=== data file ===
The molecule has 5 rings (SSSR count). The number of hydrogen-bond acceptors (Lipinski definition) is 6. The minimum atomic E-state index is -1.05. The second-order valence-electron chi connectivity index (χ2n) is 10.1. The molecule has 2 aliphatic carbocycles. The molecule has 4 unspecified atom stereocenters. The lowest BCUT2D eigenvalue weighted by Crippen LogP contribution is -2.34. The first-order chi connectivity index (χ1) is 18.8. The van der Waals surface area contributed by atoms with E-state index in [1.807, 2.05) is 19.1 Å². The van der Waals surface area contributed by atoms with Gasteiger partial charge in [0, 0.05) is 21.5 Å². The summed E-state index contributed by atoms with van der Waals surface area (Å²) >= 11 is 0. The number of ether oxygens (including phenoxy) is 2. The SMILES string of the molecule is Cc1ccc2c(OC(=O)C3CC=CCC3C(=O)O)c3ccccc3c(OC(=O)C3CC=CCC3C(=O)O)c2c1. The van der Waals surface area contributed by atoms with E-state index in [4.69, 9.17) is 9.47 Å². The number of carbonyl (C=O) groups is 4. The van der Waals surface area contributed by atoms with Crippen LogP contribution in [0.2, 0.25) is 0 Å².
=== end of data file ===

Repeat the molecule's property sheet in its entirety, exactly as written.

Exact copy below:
The molecule has 5 rings (SSSR count). The number of hydrogen-bond acceptors (Lipinski definition) is 6. The minimum atomic E-state index is -1.05. The second-order valence-electron chi connectivity index (χ2n) is 10.1. The molecule has 2 aliphatic carbocycles. The molecule has 4 unspecified atom stereocenters. The lowest BCUT2D eigenvalue weighted by Crippen LogP contribution is -2.34. The first-order chi connectivity index (χ1) is 18.8. The van der Waals surface area contributed by atoms with E-state index in [1.807, 2.05) is 19.1 Å². The van der Waals surface area contributed by atoms with Gasteiger partial charge in [0, 0.05) is 21.5 Å². The summed E-state index contributed by atoms with van der Waals surface area (Å²) >= 11 is 0. The number of ether oxygens (including phenoxy) is 2. The SMILES string of the molecule is Cc1ccc2c(OC(=O)C3CC=CCC3C(=O)O)c3ccccc3c(OC(=O)C3CC=CCC3C(=O)O)c2c1. The van der Waals surface area contributed by atoms with E-state index in [4.69, 9.17) is 9.47 Å². The number of carbonyl (C=O) groups is 4. The van der Waals surface area contributed by atoms with Crippen LogP contribution in [0.2, 0.25) is 0 Å².